September 27, 2022, by lzzeb
The Geography of Geography
A blog by Steve Legg
As we recover from the pandemic we are rediscovering many of the ways we used to work, and finding them much changed. Conferences are part of the life cycle for geographers; part of our academic annual rhythms. During the 2020 lockdown they were mostly suspended. In 2021 some took place face-to-face, others in virtual space, others in a hybrid between the two. Online sessions robbed us of many of the pleasures of conference life: the chance encounter, the coffee-room chat; the body language and jazz-hands of a caffeine-fuelled presenter. In 2022 the annual conference of the Royal Geographical Conference with the Institute of British Geographers took place in Newcastle-upon-Tyne in both a recognisable and new form. While there were covid-precautionary requests, there was no mandatory social distancing. Sessions could take place solely face-t0-face, in a hybrid of in-person and online presentations and attendance, or solely online (presenting logistical challenges for those at the conference). The technological challenges of hybrid sessions were fantastically negotiated by a small army of student supporters who staffed the zoom calls, monitored the chat rooms, and saved us the embarrassment of screwing up the IT, despite our best efforts. Whilst still expensive, online sessions allowed delegates from around the world to save on the costs and carbon of national and international travel. So, what is the case for continued in-person conferencing?
During lockdown myself, Mike Heffernan, Jake Hodder and Ben Thorpe worked on the edited collection Placing Internationalism: International Conferencing and the Birth of the Modern World, and since then I have completed Round Table Conference Geographies: Constituting Colonial India in Interwar London. Both volumes explore the spaces of conferencing and their effects. Many of the benefits of conferencing can be considered in the abstract and recalled in general; the dinner, the chats, the academic contretemps, the booze. Central, of course, is the organisational labour of the academic conference.
Every three years the RGS-IBG conference ups sticks from its lodge in South Kensington and perambulates around the United Kingdom. The royal tour was hosted this year in lavish fashion by the University of Newcastle, in its stunning campus north of the city centre. The RGS and Newcastle University staff seamlessly facilitated the usual mix of plenary lectures, discussion panels and standard sessions. I was lucky enough to be invited to chair a session on the “Historical Geographies of Sensation: 1800 to the present” (featuring Nottingham’s Rachel Dissington on the auditory geographies of fog horns, bells, sirens and recordings). I also co-convened a session considering Foucault’s last lectures on the ancient concept of parrhesia, the courageous act of risky truth-telling. This is often thought of as “speaking truth to power”, an interpretation caustically taken down by Professor Philip Howell.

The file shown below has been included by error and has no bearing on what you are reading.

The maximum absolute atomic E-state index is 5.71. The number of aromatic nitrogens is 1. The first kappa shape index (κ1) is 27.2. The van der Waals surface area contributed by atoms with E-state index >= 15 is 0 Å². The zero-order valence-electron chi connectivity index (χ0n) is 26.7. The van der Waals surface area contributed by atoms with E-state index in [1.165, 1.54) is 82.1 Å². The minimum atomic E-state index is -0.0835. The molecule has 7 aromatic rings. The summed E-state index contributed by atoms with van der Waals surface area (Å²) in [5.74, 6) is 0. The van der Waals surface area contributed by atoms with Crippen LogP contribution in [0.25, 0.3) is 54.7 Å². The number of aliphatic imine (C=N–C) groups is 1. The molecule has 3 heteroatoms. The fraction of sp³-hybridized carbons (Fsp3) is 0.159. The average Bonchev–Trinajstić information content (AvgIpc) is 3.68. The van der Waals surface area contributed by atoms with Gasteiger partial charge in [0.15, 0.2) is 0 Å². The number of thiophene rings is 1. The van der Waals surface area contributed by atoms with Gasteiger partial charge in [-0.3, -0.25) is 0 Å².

The academic work of the conference changed form in Newcastle compared to London, but did it change its content and nature? What is harder to recall or put into words, compared to locational and administrative difference, is the sheer affective force of place; the geography (location) of Geography (discipline). Travelling to a new city has its charms and pleasures, for journey-thirsty geographers for sure. But what the conference reminded us, after four or so years, was of the deep and profound stimulation of place. The last ten years has seen the surge in popularity of writing retreats, in which academics pay often-large sums of money to go an often-rural retreat to be well housed, healthily fed, and disciplined into monastically silent hours of writing. Sceptical of their point (presumably a sop to procrastinators), I was a late convert. The point, it seems, is not the carceral discipline of the retreat, but the stimulating effect of a different, safe, well-furnished place.
Conferences serve the same function, taken for granted until the enforced non-movement of the Covid years. For me this applies to the train journey too, times in which I always work well, because not in spite of the distractions. But the brain clearly works differently when it sets to work in different locations. This included the workspace of the University of Newcastle’s campus, both its stunning architecture and its wild-flowered gardens. But it also included the conference city, not least at the party hosted across the River Tyne under the world famous bridge. Who couldn’t be inspired, or at least prodded into new thought?
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